By citing Ram Manikkalingam, Prof. David has spelt out an important conundrum that keeps us all tied up: “Can Sri Lanka live with a governance vacuum — no parliament, no cabinet and no Prime Minister? There is a standoff between President and the Old Parliament. Parliament does not have the power to recall itself, President does not have power to hold elections and depends on the EC which cannot hold an election when it wishes to”.

    It appears unfashionable to address the issue squarely because the Traditional Left played a leading role in bringing us here – Colvin’s celebrated argument (Aug. 1968) on Lord Pearce’s Privy Council verdict in Bribery Commissioner v. Ranasinghe. Jayewardene egged him on with glee.

    The dissatisfaction with the Soulbury Constitution was articulated, particularly by Dr. Colvin R. de Silva as Parliament not being supreme. Colvin ushered in the 1972 Constitution where Parliament’s supremacy was absolute – Parliament became the legislative, executive and judiciary lumped together. Jayewardene grabbed this with both hands to turn it into a Constitution where he alone was supreme, and here we are, almost.

    The Parliament was certainly supreme under the Soulbury Constitution, but for the limitations in Section 29, whose elimination has been disastrous. The Supreme Court should have declared the Citizenship and Sinhala Only Acts – to which the Left too was once opposed – ultra vires, but it failed. It is now hard to see where we are headed. We are living a long drawn out tragicomedy whose basic script the Left helped to write.

  • 3

    Prof Kumar- how about another lockdown drama – the proposed new International Cricket Stadium at Homagama at a colossal cost 40million USD?

    Due to Corona virus (well not entirely due to COVID19) the economy is in ruin, unemployment is on the hike, export industry is in ruin, no tourism industry, schools are shut, economy is shut, there is no foreign currency reserve, the government spokesman appealed for black money in FX to be repatriated to Sri Lanka.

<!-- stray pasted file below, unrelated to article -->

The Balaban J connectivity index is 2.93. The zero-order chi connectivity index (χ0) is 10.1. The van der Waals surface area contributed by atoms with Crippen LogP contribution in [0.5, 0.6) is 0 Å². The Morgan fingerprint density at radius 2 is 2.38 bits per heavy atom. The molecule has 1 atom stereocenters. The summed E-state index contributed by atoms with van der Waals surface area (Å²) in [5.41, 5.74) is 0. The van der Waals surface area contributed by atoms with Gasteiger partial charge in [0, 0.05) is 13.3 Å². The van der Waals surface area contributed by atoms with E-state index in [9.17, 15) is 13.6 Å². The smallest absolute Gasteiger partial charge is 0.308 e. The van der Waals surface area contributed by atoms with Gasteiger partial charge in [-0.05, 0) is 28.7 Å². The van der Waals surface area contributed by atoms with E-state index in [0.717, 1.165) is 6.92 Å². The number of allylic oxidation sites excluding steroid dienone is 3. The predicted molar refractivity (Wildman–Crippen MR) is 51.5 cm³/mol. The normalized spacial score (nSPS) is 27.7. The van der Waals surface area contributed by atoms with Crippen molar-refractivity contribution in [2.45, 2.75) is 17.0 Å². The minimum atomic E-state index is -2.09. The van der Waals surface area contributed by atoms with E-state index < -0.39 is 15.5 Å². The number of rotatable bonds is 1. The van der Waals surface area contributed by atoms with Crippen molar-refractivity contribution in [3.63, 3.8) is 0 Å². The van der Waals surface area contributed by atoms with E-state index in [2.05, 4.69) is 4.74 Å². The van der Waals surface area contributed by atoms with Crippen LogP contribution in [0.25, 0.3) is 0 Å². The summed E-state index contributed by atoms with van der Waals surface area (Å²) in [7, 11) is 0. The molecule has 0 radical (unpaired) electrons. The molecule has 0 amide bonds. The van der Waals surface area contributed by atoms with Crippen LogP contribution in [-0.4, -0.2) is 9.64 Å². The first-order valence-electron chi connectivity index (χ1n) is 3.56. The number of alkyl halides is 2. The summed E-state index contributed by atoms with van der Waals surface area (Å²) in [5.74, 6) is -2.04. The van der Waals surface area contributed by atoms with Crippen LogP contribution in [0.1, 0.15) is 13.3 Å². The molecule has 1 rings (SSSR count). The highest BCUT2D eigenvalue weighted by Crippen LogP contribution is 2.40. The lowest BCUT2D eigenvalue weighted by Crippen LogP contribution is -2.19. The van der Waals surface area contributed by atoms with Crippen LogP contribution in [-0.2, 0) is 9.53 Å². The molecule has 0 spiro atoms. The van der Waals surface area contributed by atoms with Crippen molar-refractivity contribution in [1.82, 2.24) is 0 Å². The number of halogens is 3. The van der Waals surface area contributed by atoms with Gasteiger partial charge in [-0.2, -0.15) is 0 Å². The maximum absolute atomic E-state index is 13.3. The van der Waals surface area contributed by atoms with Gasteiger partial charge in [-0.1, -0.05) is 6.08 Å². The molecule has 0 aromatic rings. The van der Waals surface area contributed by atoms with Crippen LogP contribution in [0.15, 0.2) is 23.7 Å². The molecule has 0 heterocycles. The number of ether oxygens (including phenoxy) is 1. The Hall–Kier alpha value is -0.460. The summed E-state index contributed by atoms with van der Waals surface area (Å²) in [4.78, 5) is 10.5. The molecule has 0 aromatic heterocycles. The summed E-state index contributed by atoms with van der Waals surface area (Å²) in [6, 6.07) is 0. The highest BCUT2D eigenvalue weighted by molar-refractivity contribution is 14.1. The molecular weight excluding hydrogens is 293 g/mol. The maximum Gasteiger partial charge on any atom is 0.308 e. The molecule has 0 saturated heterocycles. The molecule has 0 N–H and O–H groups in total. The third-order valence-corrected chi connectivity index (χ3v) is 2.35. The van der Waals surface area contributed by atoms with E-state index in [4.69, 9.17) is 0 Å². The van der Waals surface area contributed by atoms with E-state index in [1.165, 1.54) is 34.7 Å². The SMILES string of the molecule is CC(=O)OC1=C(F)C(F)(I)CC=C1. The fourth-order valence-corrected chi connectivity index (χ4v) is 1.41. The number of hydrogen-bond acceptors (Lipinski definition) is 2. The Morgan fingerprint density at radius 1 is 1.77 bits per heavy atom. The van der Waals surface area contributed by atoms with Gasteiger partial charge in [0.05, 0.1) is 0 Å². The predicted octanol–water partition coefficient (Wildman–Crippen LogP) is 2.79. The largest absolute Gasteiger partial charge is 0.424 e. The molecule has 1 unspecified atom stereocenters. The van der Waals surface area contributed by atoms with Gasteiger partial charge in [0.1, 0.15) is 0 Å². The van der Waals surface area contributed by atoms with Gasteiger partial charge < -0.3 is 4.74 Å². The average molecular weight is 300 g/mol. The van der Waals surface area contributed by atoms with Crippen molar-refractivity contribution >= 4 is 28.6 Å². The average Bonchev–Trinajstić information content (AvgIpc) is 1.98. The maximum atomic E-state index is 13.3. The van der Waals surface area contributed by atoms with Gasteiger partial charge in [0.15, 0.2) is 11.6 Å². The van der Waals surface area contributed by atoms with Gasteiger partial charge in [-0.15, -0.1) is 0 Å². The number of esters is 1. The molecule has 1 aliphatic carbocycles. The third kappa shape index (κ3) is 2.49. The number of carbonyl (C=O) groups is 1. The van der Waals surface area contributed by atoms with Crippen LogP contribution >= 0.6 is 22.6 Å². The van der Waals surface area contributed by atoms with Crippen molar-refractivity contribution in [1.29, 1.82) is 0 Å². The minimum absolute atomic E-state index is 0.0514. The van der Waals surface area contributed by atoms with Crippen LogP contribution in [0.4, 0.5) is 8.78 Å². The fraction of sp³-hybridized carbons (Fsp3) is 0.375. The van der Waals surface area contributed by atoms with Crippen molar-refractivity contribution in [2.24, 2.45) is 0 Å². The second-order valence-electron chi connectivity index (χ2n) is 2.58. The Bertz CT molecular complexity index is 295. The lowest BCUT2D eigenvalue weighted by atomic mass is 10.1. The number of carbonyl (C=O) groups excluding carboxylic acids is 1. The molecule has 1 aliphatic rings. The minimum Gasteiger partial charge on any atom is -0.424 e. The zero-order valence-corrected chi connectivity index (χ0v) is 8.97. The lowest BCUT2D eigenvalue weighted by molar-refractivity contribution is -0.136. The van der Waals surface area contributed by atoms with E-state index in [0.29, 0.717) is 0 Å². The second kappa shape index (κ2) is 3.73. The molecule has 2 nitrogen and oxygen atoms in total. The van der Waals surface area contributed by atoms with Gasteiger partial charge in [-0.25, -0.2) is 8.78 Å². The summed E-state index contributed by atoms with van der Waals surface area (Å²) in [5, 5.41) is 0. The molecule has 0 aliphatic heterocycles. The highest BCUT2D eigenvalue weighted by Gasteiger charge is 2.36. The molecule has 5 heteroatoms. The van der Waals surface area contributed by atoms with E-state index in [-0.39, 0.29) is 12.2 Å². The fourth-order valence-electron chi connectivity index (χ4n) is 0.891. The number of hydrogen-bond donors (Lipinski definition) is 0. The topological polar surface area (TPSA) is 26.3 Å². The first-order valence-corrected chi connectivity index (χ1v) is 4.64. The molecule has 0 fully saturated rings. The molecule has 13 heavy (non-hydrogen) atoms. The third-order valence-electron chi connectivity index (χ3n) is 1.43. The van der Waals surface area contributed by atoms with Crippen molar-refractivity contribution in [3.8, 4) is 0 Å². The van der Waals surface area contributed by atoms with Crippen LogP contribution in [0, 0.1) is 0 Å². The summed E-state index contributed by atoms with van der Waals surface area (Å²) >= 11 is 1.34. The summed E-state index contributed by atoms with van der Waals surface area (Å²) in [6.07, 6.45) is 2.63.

….and they want to build a huge cricket stadium !!!!!

  • 2

    Prof, still catching up with part 1. Last time when I wrote “people do lie about their voting preference”, many here in CT had difficult time digesting. Today US Fox polls have Biden leading by 48 % to Trump,s 40%. Catch is 11% are NOT undecided, but say not the two but they prefer a third person. If you add Trump,s 40 plus 11 its 51% almost close to what actually he got last time. I remember Hillary having 8 to 10 % lead around same time, (5 months) from elections. I too know Ram well. Like Prof he is a master in political science and familiar with US politics. I am sure he was one among shell shocked, hearing Trump got elected.(Prof was one among few called for Trump correctly). In my opinion, come what may Rajapaksas will grab power, with or without, election, votes, constitution, parliament —–.etc—–etc.

  • 0


    Professor Kumar David may be wondering why the contrast between the plethora of comments on the previous article, and the paucity here, in the sequel.
    Is it I who am to blame, or the coward who posted this slander below the earlier article?
    Walter Bagehot / May 14, 2020
    “SM: Where are the millions that Nagananda cheated hundreds of people out of, amplified by your flatulent voice of encouragement?
    Now that the Thomian community is completely done with you trying to infiltrate the board at all costs (even to the extent of slandering your own brother on public fora such as this) have you switched careers to being a political analyst?”
    I felt that his slander of me was unprovoked and unjustified, and so I replied: “in style”. There were two more comments by him, which proved beyond any doubt that he knew nothing of the facts, but wanted the cheating to stand.
    The issue there may well be considered to be a storm in a tea-cup that few knew the shape or colour of to bother about. However, taken by itself, within that limited ambit, it was quite outrageous.

  • 0

    With National Politics in a state of chaos, petty autocrats elsewhere take the chance to damage the lives of thousands of people. I’m sure that ignoring the issues seemed the natural thing to do for many readers. The most salient facts were set out here, and there were enough comments to show how bad that cheating was, but was it of relevance to the entire country?
    Where is this coward Bagehot? He did make two more vague comments, but it was I who swelled the number with more than twenty comments which gave him numerous contradictory details. I’m grateful that the moderators thought me justified in pummelling Bagehot. It is not always that one can convincingly, and comprehensively prove that some guys are dirty cheats – and when that includes an Anglican Bishop, I think it should be significant.
    When sanctimonious guys moving in such supposedly exalted sections of society resort to downright cheating in conducting a trivial election, is it any wonder that it gets so bad with politicians from whom we don’t expect much sense of honour?
    Will the lily-livered, anonymous “Bagehot” comment here, please?